Whatever melody he touches is like the touch of Midas. That is the thing about creative people.
The entire time I recorded it, I had a lump in my throat. I have goosebumps thinking about the process. I cannot tell you how emotionally affected I was after recording the song. I remember going back to the hotel room and crying.
On my bucket list, I have always wanted to adopt a kid. After Vaan happened, I knew that I wanted to name my kid after the song.
What was Rahman’s brief to you? And what is the preparation involved in singing such emotionally demanding songs?
My brief was actually very musical. He told me he wanted it to be very husky in terms of texture. In terms of feel, he told me it wanted it to be airy. You do not need to know the lyrics. As much as I respect the lyrics and value them, when you are recording with a person like Rahman sir, you necessarily do not need to know the meaning. He guides you through everything.
For me, emotion always comes from some place inside. When I am singing a song that is emotionally demanding from a place of pain or romance, like Phir Bhi Tumko Chahunga, I kind of tap into that space. A good melody will help tap into that place. Rahman sir’s music has always touched me that way.
Could you explain through an example?
Parandhu Sellava, for instance, was called the loop song because the entire song was on loop. There is basically a loop that is playing and on top of that there are additions. Sir made me do different sounds and hoot like an owl. He moved those sounds. He is an engineer beyond excellence. He will chop your voice up, reverse it.
He would want me to improvise and told me how he wanted me to do it. The body too was used for a lot of the sounds. Karthik did this chest sound for the beginning of the sound. That would loop into lush strings in the second half. The song is about flying, and it gives you that feeling.
The interesting part about the song is the emptiness in it. The strings are only a part of the track right at the end. The emptiness has so much of significance when you relate that to the choreography and the set, which was just one closed room and a cot. It is intimate and beautiful.
Which of your songs have challenged you the most?
I have sung in 12 languages. But the most difficult song I have sung was Raasali from Achcham Yenbadhu Madamaiyada. The charanam killed me. Thamarai ma’am was standing right behind Rahman sir during the recording. I adore her because I have tremendous respect for the respect she holds for her native language. She continues to stand up for conserving the language in its purest form.
There were a lot of tongue twister words in the song. I remember when we were recording Raasali, Whiplash [Damien Chazelle’s 2014 film] had just released. I recorded the entire song. And Rahman sir came in. He changed the tune and told me to sing the tune without the lyrics. I was singing without the lyrics and suddenly I drifted towards Thamarai maam and I started singing with the lyrics.
[Rahman] sir screamed and told me to sing just the tune. I got teary-eyed. He immediately told me that it was alright and jokingly said that he was in Whiplash mode. We were talking about how the two most harmful words in the dictionary were “Good job” [a dialogue in the film] and started cracking up. Later when I went back home, I got an email from him saying, “Good job. Just kidding. No seriously, good job.” That is how he is. He is extremely funny.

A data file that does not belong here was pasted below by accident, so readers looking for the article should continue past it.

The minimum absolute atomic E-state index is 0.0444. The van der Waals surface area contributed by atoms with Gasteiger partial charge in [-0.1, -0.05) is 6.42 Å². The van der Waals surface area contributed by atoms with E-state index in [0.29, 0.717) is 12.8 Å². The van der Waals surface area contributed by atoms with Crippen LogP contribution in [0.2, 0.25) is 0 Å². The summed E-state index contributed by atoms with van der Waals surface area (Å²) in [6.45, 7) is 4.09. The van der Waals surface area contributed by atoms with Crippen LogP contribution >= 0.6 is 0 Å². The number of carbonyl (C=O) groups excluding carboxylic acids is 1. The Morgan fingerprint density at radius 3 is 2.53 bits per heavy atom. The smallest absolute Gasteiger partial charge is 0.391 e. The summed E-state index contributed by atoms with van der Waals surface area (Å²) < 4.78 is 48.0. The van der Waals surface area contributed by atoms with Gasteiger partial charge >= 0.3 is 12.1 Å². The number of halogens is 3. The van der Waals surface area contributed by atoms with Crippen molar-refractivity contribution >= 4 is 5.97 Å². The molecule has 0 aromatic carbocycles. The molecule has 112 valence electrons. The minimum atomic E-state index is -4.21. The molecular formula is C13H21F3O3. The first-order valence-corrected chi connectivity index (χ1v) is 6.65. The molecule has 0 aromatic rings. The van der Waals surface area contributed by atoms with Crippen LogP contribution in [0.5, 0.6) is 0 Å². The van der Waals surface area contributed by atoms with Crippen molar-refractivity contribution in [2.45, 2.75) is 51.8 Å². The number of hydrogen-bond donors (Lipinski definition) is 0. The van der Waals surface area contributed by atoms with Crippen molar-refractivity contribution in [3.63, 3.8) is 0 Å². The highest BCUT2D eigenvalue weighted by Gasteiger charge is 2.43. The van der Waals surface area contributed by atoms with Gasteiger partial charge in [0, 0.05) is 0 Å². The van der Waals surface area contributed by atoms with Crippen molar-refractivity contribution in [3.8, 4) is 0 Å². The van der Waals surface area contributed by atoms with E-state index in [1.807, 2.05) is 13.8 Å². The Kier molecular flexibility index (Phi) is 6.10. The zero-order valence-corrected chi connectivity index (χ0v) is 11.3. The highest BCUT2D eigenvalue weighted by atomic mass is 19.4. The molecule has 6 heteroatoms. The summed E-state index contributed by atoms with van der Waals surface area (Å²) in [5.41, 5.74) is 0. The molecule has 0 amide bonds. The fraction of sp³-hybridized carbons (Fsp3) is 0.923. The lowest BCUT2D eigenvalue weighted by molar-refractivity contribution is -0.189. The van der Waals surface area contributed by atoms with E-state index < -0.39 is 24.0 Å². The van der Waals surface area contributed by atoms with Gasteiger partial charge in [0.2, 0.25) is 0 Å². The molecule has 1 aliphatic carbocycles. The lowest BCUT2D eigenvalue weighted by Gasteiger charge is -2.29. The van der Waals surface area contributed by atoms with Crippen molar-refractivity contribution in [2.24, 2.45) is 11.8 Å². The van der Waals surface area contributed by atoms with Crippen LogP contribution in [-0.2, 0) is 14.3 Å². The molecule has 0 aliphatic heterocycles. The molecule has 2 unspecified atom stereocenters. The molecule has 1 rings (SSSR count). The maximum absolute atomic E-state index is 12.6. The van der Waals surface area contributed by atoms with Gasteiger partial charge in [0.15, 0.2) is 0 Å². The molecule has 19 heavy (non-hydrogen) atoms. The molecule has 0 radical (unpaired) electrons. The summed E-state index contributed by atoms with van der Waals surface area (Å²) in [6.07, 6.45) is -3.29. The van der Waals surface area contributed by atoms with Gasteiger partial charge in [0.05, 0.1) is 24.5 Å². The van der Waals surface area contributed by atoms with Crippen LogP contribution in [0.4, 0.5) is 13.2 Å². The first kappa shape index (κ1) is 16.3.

The song was appreciated for its gorgeous Carnatic varnam Ninnu Kori.
I sang the Ninu Kori part for 25 minutes. Rahman sir wanted me to sing it in various ways. So I went into the studio and recorded 25 minutes of it. He compressed that 25-minute bit into a 25 second piece. I sang 25 minutes of random stuff. He put that randomness together and made music out of it.
What is the significance of classical music in the film music scene?
An analogy for that would be how important going to the gym is for an actor. This is a muscle and you have got to develop it. There are techniques that you are taught in any form of classical music. These exercises help to sing in pitch and to sing for longer hours. You can also use your voice as an instrument.
Today, I do not see very many classically trained singers. But our times have changed. Our songs are also not demanding in terms of classical music. I gave also noticed that you will not find singers singing in pitch because we have other ways of helping them. We have Auto-Tune to help people sing in pitch.
What are some of the other changes you have noticed along your journey?
Our times are such that we are all about emotions. We emote a lot more in our times. Back in the day, the singing was on a particular graph. In those times, it was more about the melody. But today sound and being able to play those songs in a club are very important.
The lyrical value has also changed. We do not talk about the skies or the nature. Nowadays, it is basic, and basic is in no way degrading.
An example is social media. It is something that we use every day, and that becomes part of our music. Very regular things we see everyday become part of our lyrics.